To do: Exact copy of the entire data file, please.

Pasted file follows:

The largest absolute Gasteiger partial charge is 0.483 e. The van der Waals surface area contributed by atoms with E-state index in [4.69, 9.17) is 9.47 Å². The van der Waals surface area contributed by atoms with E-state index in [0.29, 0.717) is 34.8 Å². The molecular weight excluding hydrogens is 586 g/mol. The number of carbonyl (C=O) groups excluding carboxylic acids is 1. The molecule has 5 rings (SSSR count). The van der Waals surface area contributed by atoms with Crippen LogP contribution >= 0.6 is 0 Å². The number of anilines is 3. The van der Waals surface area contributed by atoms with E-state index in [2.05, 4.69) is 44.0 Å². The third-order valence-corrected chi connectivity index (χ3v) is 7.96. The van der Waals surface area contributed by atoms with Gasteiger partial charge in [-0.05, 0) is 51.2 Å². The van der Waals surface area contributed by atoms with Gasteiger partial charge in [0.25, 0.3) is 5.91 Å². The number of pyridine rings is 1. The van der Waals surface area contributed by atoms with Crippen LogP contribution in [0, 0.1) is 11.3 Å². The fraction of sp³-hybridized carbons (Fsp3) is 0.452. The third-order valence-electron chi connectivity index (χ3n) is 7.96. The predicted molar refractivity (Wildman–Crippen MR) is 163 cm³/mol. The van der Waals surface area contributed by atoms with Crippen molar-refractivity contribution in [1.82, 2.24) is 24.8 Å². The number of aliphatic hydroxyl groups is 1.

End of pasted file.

The largest absolute Gasteiger partial charge is 0.483 e. The van der Waals surface area contributed by atoms with E-state index in [4.69, 9.17) is 9.47 Å². The van der Waals surface area contributed by atoms with E-state index in [0.29, 0.717) is 34.8 Å². The molecular weight excluding hydrogens is 586 g/mol. The number of carbonyl (C=O) groups excluding carboxylic acids is 1. The molecule has 5 rings (SSSR count). The van der Waals surface area contributed by atoms with Crippen LogP contribution >= 0.6 is 0 Å². The number of anilines is 3. The van der Waals surface area contributed by atoms with E-state index in [2.05, 4.69) is 44.0 Å². The third-order valence-corrected chi connectivity index (χ3v) is 7.96. The van der Waals surface area contributed by atoms with Gasteiger partial charge in [-0.05, 0) is 51.2 Å². The van der Waals surface area contributed by atoms with Gasteiger partial charge in [0.25, 0.3) is 5.91 Å². The number of pyridine rings is 1. The van der Waals surface area contributed by atoms with Crippen LogP contribution in [0, 0.1) is 11.3 Å². The fraction of sp³-hybridized carbons (Fsp3) is 0.452. The third-order valence-electron chi connectivity index (χ3n) is 7.96. The predicted molar refractivity (Wildman–Crippen MR) is 163 cm³/mol. The van der Waals surface area contributed by atoms with Crippen molar-refractivity contribution in [1.82, 2.24) is 24.8 Å². The number of aliphatic hydroxyl groups is 1.